I want to examine three wicked issues that were experienced to some extent by most of the oracy leaders, despite their evident successes. I will explore them here and then in my next two blogs blog offer some ideas for addressing each of them in turn.
Many aspects of the three issues will I am sure be familiar to anyone who has had a whole school leadership responsibility. But the combination of all three creates a unique set of challenges for leaders of oracy.
Issue 1 is the existence of an invisible barrier that makes it difficult for some to grasp how oracy can be a powerful, pedagogical ‘means’ to almost any subject-knowledge ‘end’. It is sometimes hard for people to imagine or to accept how something as simple and commonplace as talk can be the tool that is essential for all wondering, hypothesising, struggling, re-thinking, and realising; and as such the ‘means’ that enables understanding to grow, knowledge to form, and learning to take place.
Issue 2 (a likely consequence of theme 1) is a view held by some that focusing on oracy in different subjects ‘waters down’a lesson in terms of its prime purpose – teaching the subject knowledge that is the object of that lesson’s learning. This view can even lead to oracy across the curriculum being seen as an ‘indulgence’ for which there is no time.
Issue 3 emerges as an impatient pressure from ‘on high’ for the oracy leader to demonstrate measurable pupil progress in order to provide evidence to senior managers that the oracy is having ‘impact’ and so justify continued investment. The need for such immediate organisational gratification leaves little room for teachers to experiment in their classrooms together developing the practices needed to overcome wicked issues 1 and 2 above, and so can quickly choke off development before it has had a chance to take root.
All three of these together suggest to me that there is something bigger at play here. And my belief is that this has to do with the invisible nature of what makes oracy powerful. This is the elision of thought and talk, and one’s ability as an oracy leader to imagine that elision vividly enough to model it and to shape it. This needs to happen firstly in one’s own mind and teaching, and then you need to engineer opportunities for the pupils of your colleagues to encounter that elision themselves in the mathematics-talk or music-talk or science-talk that one’s colleagues orchestrate for them in their lessons.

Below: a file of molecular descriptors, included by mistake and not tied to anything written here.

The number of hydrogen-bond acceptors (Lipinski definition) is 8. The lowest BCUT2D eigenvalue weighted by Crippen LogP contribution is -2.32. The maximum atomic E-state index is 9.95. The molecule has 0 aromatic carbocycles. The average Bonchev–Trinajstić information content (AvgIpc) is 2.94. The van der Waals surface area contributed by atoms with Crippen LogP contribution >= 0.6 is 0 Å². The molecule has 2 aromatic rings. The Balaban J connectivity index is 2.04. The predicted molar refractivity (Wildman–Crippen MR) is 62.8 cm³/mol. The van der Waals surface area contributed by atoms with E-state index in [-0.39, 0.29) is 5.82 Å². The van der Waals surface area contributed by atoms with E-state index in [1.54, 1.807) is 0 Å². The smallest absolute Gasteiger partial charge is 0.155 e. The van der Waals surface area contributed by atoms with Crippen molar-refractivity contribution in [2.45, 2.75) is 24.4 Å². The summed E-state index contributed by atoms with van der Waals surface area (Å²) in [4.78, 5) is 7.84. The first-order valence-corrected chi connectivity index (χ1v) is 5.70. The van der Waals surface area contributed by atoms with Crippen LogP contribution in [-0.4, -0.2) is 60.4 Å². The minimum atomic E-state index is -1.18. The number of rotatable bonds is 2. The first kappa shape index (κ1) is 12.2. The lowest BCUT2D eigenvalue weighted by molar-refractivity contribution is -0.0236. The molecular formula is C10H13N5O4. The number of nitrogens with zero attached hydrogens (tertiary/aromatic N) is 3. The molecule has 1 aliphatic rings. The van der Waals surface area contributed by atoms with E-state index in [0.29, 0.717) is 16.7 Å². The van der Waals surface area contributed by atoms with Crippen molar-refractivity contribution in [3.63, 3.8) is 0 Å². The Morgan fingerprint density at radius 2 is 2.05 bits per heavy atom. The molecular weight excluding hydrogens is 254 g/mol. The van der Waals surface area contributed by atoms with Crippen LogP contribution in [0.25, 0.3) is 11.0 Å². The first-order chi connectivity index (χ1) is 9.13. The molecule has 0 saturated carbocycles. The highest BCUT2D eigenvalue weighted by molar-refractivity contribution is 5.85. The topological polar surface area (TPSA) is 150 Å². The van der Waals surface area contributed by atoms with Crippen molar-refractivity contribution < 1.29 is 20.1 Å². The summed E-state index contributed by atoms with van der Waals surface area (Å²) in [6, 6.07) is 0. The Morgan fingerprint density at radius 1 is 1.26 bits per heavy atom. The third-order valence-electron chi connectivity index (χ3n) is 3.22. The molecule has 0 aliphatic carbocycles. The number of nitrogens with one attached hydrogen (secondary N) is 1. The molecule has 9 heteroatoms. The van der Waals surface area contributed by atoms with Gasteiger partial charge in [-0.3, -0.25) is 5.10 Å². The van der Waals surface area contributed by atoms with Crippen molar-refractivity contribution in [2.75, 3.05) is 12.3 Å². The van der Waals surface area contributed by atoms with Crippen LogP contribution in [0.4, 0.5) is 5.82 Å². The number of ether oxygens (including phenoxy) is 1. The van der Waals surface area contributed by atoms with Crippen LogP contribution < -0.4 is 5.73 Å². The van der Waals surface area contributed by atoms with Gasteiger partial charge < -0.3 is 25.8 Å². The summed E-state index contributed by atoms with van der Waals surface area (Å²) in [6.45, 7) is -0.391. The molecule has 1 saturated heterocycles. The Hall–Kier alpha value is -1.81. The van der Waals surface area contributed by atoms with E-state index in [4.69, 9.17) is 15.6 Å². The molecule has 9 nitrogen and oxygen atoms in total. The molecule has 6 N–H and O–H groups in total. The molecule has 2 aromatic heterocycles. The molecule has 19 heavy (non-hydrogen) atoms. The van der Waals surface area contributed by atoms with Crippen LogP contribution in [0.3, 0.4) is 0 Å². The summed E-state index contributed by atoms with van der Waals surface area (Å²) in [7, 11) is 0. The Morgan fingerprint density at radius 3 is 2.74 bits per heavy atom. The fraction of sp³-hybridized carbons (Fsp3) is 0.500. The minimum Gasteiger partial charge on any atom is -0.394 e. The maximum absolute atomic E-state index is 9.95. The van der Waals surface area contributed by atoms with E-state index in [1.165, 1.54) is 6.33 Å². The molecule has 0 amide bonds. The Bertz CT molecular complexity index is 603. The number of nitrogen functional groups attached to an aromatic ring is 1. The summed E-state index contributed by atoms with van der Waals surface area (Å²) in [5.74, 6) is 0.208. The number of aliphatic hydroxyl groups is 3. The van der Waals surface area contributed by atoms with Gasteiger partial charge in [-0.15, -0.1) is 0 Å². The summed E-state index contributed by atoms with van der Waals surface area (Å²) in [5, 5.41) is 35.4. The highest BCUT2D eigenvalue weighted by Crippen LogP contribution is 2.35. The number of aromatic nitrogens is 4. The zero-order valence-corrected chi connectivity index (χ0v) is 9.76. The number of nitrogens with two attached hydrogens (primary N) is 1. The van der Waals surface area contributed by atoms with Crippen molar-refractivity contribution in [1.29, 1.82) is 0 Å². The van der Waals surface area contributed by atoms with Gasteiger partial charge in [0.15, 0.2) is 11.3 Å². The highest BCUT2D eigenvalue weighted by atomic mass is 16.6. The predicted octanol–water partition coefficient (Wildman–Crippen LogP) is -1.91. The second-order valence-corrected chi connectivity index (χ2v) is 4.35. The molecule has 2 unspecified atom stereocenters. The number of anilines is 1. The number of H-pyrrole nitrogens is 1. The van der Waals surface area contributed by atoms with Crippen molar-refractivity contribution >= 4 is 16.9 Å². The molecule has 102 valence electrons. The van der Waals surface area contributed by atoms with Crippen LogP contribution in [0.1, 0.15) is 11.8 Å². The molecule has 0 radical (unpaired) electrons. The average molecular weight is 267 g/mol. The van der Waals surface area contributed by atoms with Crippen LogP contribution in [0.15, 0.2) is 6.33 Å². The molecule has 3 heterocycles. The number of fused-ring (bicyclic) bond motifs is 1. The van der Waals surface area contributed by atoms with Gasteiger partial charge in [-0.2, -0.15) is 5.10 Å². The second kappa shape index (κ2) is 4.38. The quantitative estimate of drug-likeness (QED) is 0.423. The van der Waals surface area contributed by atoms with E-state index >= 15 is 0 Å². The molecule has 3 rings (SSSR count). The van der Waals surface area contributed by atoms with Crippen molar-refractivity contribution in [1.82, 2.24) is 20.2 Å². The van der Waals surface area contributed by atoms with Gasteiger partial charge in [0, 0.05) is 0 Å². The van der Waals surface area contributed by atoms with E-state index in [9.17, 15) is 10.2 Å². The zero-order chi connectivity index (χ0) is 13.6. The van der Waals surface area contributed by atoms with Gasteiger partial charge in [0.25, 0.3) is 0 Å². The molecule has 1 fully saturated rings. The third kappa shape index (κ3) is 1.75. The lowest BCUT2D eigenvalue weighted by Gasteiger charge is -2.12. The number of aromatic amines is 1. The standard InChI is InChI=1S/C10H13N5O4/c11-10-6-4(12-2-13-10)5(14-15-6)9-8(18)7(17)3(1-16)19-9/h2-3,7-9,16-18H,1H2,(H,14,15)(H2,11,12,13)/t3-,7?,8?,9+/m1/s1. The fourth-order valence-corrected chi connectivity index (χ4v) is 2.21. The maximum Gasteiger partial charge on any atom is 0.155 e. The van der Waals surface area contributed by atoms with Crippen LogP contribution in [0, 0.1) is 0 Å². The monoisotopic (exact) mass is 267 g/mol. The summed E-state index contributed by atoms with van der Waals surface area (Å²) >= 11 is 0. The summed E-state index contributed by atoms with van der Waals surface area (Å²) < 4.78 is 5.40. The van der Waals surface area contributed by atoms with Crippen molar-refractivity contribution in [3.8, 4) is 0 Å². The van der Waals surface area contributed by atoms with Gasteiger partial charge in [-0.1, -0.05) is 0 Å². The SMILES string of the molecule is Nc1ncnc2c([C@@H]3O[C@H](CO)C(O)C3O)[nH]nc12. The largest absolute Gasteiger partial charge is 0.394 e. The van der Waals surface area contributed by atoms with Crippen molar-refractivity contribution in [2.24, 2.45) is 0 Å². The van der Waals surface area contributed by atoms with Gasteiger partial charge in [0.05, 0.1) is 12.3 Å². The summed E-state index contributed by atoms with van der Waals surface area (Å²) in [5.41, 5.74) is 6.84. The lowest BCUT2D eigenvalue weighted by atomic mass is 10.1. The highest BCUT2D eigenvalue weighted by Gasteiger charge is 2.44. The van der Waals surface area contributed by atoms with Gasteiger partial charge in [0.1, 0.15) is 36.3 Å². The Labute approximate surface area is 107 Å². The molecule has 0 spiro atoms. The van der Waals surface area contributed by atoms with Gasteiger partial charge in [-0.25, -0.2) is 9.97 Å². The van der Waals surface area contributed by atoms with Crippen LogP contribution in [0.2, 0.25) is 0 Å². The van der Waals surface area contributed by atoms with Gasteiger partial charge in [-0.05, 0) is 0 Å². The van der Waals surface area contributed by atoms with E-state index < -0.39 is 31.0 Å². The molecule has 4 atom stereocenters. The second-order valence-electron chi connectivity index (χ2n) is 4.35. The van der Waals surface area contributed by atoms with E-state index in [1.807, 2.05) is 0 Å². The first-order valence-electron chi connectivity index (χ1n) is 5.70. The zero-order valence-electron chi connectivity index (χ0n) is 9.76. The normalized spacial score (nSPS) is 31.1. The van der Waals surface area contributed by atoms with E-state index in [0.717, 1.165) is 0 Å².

I am referring to the elision of talk and thought that an oracy leader needs to pinpoint, capture and bring to life in lessons, and to encourage and help colleagues do so too, in their classrooms and subjects. (My next blog will focus on this).
For many, leading oracy means, with one’s colleagues, breaking new ground.
We discussed the extent to which the wicked issues might have arisen as a result of the ‘novel’ nature of oracy as a curricular and pedagogical phenomenon, compared with what might have been the case had oracy been a more established, traditional curriculum subject or pedagogical approach.
We also discussed whether– whatever the degree of ‘SLT support’ – oracy leaders are often working amidst their colleagues. While they are doing a lot of ‘coordinating’, these oracy leaders were very clear they were ‘Leading’ oracy with a capital ‘L’.
While this complexity of innovation and role explains some of the challenges facing oracy leaders, it does not explain how to help them and their colleagues to get a handle on the invisible elision of thought and talk, or how then to place all this in the confident hands of fellow professionals.
It is hard to think about language and thought (a concept let’s say) because when we try to do so we are inevitably using language (the voice in our heads) to have the thoughts and so do the thinking.
Think about the words in the box below for a few seconds.
Is it?…. Or is it not?
This shows how difficult it is difficult for an item of language to refer to itself. It is similarly difficult for us to use our thoughts to refer to themselves. But to discuss talk and thought, one has to find ways of doing so. And to lead oracy one has to find ways of helping others to do so too.
Language, thoughts, concepts, utterances, all come out of our mouths as one and also go into the ears of our interlocutors – as one; and all unconsciously. We are conscious of the meanings we want to convey and of the meanings we make of what we hear. But we are oblivious to the mechanics of it all – mental and physical. (If we weren’t, we’d probably go mad after only a few sentences).